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SEC Settlements Highlight Importance of Custody Rule Compliance

November 1, 2013
 

On Monday, October 28, 2013, the Securities and Exchange Commission ("SEC") issued orders settling administrative proceedings against three registered investment advisers for violations of Rule 206(4)-2 (the “Custody Rule”) and Section 206(4) of the Investment Advisers Act of 1940 (“Advisers Act”).1 The Custody Rule provides that it is a fraudulent act under Section 206 of the Advisers Act for an investment adviser to have “custody” of client funds or securities without implementing certain controls designed to protect those assets from loss, misappropriation, misuse, or insolvency.2 The three SEC orders highlight the SEC’s continuing focus on Custody Rule compliance and the consequences of non-compliance.

 

Key Takeaways For SEC-Registered Investment Advisers

  • Your activities or arrangements may cause you to have custody in connection with a particular client. You should carefully assess your activities or arrangements with each client to identify any that cause you to have custody in connection with that client. The SEC settlement orders emphasize that an adviser has custody for purposes of the custody rule where the adviser:
    • Maintains blank and/or pre-signed letters of authorization (“LOA”) permitting the firm to transfer client funds without obtaining a contemporaneous signature from the client;
    • Possesses log-in credentials for a client’s account with a third party, such as a pension account, and can access that account with more than “read only” rights;
    • Has been granted check-writing privileges on a client’s account; or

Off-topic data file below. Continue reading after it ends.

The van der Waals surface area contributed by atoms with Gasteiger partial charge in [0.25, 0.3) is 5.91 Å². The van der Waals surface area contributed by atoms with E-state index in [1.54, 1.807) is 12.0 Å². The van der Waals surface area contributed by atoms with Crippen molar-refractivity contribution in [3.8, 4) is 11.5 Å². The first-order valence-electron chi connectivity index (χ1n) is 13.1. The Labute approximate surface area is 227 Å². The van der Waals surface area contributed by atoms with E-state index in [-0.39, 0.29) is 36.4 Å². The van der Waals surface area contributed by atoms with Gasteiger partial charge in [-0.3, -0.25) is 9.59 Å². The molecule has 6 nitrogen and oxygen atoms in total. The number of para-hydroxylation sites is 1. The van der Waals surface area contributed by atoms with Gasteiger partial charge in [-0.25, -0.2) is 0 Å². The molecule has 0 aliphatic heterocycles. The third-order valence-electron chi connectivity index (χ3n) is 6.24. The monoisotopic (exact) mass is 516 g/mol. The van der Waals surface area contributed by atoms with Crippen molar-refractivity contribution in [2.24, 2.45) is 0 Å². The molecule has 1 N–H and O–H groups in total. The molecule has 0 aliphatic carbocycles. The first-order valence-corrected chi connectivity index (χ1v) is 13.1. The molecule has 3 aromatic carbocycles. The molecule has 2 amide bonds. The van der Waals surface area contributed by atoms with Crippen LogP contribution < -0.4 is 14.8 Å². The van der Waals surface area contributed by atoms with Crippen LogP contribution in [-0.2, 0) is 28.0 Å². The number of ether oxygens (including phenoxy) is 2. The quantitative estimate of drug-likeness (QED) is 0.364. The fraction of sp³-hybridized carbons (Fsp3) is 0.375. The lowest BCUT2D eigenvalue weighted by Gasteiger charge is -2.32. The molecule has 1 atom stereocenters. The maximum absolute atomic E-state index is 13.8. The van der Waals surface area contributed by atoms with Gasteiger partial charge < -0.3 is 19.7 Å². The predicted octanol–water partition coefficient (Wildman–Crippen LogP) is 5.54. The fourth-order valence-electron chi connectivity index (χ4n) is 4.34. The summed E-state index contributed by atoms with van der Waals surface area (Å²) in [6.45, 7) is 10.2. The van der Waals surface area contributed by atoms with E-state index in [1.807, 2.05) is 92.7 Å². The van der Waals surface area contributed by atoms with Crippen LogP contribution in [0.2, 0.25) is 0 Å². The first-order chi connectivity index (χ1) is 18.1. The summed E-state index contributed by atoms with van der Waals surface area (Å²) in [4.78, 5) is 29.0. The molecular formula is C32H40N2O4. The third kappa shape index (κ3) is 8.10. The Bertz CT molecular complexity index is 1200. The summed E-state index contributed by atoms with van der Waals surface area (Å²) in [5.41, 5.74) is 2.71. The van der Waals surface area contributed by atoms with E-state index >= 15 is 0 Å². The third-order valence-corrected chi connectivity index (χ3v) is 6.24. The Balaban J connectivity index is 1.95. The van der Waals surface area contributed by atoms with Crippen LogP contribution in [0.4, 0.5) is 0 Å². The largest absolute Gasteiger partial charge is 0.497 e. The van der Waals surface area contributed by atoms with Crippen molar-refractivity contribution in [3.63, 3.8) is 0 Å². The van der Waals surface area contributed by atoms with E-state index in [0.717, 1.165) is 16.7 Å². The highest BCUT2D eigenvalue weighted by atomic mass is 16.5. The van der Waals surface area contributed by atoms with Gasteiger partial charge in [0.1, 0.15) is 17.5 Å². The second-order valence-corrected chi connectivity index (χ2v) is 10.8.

• Serves in a legal capacity, such as managing member or general partner of a fund client or trustee for a client, that provides control of or access to client funds.
  • You may violate more than the Custody Rule if you fail to recognize that you have custody in connection with a client. In all three settled proceedings, the SEC found that the investment advisers also willfully violated:
    • Section 207 of the Advisers Act through misstatements or omissions in SEC filings by failing to identify on Form ADV Part 1 that the adviser has custody, understating on Form ADV Part 1 the amount of assets for which the adviser has custody, or omitting from the Brochure certain types of custody arrangements the adviser has with clients.
    • Section 206(4) of the Advisers Act and Rule 206(4)-7 (the “Compliance Rule”) by failing to include processes for safeguarding client assets and assuring compliance with the Custody Rule in the adviser’s compliance procedures; and
    • Section 204 of the Advisers Act and Rule 204-2 (the “Books and Records Rule”) by failing to maintain records related to custody of client assets and certain specific categories of records required in connection with advisory services on behalf of a client for which the adviser has custody.
  • Penalties and other remedial measures may be steep. In the three settled proceedings, the SEC imposed civil penalties and disgorgement in amounts ranging from $60,000 to $347,000, required significant recordkeeping and governance changes, and barred some firm principals from working with SEC-registered entities for one to three years.

 

Further Lane Asset Management Group3